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If the US Adopts Eurozone Policies, the Jobs Recovery Will Suffer

Audio Mises Wire

The best social policy is one that supports job creation and rising wages. Entitlements do not make a society more prosperous, and ultimately drive it to stagnation.

This Audio Mises Wire is generously sponsored by Christopher Condon. Narrated by Millian Quinteros.
Original Article: "If the US Adopts Eurozone Policies, the Jobs Recovery Will Suffer​".

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If the US Adopts Eurozone Policies, the Jobs Recovery Will Suffer

The employment recovery in the United States is as impressive as the collapse due to the lockdowns. In April I wrote a column stating that “The U.S. Labor Market Can Heal Quickly,” and the improvement has been positive. Very few would have expected the unemployment rate to be at 8.4 percent in August after soaring to almost 15 percent in the middle of the pandemic.

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The US Dollar Collapse Is Greatly Exaggerated

The US Dollar Index has lost 10 percent from its March highs and many press comments have started to speculate about the likely collapse of the US dollar as world reserve currency due to this weakness. These wild speculations need to be debunked.

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Bankruptcies Rise Despite Trillions in New Liquidity

Misguided lockdowns have destroyed the global economy and the impact is likely to last for years. The fallacy of the “lives or the economy” argument is evident now that we see that countries like Taiwan, South Korea, Austria, Sweden, and Holland have been able to preserve the business fabric and the economy while doing a much better job managing the pandemic than countries with severe lockdowns.

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The Global Jobless Recovery

The United States added 1.76 million Jobs in July 2020, compared to a consensus estimate of 1.48 million. Unemployment fell to 10.2 percent versus the 10.6 percent expected.

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The World Is Drowning in Debt

According to the International Monetary Fund (IMF), global fiscal support in response to the crisis will be more than $9 trillion, approximately 12 percent of world GDP. This premature, clearly rushed, probably excessive, and often misguided chain of so-called stimulus plans will distort public finances in a way which we have not seen since World War II.

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Why the Central Bank “Bailout of Everything” Will Be a Disaster

Despite massive government and central bank stimuli, the global economy is seeing a concerning rise in defaults and delinquencies. The main central banks’ balance sheets (those of the Federal Reserve, Bank of Japan, European Central Bank, Bank of England, and People’s Bank Of China) have soared to a combined $20 trillion, while the fiscal easing announcements in the major economies exceed 7 percent of the world’s GDP according to Fitch Ratings.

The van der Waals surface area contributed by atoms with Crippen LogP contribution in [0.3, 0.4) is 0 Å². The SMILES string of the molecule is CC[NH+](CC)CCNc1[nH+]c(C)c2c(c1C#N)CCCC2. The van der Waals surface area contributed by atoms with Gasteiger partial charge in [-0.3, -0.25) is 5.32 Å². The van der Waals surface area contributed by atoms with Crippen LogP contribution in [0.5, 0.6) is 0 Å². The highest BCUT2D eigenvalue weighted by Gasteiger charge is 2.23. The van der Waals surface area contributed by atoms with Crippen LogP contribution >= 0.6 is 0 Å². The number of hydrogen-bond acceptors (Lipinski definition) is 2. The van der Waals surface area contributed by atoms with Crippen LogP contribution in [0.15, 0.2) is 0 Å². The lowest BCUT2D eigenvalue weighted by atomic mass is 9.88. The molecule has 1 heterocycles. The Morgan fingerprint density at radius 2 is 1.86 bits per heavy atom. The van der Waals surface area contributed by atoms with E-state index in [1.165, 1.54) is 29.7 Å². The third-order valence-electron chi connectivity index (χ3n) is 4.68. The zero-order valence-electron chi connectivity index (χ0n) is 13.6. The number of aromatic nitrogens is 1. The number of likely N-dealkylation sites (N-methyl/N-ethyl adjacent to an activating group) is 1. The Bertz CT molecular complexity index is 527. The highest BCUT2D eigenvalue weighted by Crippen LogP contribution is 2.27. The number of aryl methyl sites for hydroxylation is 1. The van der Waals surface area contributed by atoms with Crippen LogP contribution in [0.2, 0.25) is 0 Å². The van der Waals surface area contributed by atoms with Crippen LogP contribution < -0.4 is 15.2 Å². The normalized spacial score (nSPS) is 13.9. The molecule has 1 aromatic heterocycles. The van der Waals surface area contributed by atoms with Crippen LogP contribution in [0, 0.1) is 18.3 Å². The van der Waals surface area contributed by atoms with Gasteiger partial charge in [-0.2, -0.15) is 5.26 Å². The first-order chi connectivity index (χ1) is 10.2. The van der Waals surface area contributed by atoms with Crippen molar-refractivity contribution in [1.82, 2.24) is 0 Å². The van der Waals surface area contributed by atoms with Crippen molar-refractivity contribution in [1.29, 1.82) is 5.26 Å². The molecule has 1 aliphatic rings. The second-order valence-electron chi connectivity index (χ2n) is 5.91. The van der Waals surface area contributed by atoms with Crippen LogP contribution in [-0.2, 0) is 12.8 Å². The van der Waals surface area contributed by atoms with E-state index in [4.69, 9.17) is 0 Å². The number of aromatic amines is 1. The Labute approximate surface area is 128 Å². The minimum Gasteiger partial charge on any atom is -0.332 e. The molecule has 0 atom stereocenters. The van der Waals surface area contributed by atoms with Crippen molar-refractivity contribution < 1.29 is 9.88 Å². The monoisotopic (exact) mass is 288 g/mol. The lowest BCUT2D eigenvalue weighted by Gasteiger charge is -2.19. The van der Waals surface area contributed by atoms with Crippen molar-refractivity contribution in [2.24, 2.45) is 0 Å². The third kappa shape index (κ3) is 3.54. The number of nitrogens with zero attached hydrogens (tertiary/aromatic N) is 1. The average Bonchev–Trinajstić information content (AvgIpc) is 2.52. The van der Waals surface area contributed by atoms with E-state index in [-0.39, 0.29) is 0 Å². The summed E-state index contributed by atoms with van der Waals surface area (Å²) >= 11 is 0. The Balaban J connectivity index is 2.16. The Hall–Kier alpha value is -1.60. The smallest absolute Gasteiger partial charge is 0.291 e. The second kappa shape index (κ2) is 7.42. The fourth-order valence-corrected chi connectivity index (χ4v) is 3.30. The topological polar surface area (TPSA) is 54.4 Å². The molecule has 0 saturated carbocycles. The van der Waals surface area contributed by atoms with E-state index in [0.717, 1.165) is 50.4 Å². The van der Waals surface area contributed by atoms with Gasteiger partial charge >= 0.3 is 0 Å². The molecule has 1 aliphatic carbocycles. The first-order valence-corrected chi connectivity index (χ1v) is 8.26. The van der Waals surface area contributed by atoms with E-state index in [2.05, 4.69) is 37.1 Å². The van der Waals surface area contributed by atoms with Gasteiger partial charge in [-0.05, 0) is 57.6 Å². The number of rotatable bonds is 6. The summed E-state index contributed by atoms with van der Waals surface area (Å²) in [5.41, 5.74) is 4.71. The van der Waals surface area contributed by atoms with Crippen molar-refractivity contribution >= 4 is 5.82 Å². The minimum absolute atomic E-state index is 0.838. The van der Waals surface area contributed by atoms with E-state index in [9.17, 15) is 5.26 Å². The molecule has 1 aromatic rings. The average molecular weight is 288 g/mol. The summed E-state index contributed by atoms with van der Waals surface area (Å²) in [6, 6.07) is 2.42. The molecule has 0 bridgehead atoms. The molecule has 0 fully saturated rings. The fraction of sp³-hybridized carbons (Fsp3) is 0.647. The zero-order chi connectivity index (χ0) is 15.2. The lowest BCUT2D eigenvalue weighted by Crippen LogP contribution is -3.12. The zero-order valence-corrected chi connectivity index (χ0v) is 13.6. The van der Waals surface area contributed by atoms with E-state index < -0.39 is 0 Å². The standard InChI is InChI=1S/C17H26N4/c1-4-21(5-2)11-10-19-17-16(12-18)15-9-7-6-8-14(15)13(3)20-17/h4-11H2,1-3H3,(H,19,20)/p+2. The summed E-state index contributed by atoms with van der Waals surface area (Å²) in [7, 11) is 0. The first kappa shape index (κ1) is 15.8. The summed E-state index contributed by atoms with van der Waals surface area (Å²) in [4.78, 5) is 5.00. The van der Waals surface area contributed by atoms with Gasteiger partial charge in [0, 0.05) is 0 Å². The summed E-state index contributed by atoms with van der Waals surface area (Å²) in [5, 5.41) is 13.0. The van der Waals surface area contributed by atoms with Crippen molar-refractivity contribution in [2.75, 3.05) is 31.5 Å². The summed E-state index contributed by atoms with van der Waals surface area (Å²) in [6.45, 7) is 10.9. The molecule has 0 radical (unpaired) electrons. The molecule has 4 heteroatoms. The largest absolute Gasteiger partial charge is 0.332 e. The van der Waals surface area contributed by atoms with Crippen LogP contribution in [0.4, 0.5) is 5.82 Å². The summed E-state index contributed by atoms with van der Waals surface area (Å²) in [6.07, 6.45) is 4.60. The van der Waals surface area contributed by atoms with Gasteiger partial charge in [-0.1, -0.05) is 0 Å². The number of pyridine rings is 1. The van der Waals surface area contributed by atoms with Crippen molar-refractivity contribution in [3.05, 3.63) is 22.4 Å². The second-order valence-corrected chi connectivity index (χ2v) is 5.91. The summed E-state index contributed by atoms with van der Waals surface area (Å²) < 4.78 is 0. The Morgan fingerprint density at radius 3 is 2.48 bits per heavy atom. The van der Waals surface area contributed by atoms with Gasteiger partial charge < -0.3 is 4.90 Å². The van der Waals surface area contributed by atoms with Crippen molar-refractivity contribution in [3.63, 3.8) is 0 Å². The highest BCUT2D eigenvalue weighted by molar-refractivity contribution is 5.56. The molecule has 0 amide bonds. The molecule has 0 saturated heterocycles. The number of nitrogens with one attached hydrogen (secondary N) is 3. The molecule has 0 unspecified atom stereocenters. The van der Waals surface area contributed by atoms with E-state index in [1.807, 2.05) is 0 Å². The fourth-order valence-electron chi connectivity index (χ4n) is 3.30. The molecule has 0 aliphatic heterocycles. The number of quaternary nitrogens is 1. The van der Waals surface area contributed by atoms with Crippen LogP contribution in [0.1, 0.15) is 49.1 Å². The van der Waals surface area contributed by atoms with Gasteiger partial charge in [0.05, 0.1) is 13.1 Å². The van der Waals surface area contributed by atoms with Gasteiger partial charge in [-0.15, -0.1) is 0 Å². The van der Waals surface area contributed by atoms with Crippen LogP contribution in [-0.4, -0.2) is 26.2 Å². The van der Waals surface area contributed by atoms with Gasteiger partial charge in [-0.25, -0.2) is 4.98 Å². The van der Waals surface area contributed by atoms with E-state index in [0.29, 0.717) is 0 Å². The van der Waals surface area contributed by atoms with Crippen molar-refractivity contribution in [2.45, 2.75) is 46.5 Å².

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Why the European Recovery Plan Will Likely Fail

The €750 billion stimulus plan announced by the European Commission has been greeted by many macroeconomic analysts and investment banks with euphoria. However, we must be cautious. Why? Many would argue that a swift and decisive response to the crisis with an injection of liquidity that avoids a financial collapse and a strong fiscal impulse that cements the recovery are overwhelmingly positive measures.

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Three Reasons Why the Eurozone Recovery Will Be Poor

The eurozone economy is expected to collapse in 2020. In countries such as Spain and Italy, the decline, more than 9 percent, will likely be much larger than in emerging market economies. However, the key is to understand how and when the eurozone economies will recover.

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Central Banks and the Next Crisis: From Deflation to Stagflation

All over the world, governments and central banks are addressing the pandemic crisis with three main sets of measures: Massive liquidity injections and rate cuts to support markets and credit.Unprecedented fiscal programs aimed at providing loans and grants for the real economy.Large public spending programs, fundamentally in current spending and relief measures.

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Governments Are Using the Coronavirus to Distract From Their Own Failures

The Johns Hopkins University Coronavirus Global Cases Monitor shows that the mortality rate of the epidemic is very low. At the writing of this article,1 there have been 92,818 cases, 3,195 deaths, and 48,201 recoveries. It is normal for the media to focus on the first two figures, but I think that it is important to remember the last one. The recovered figure is more than ten times the deceased one.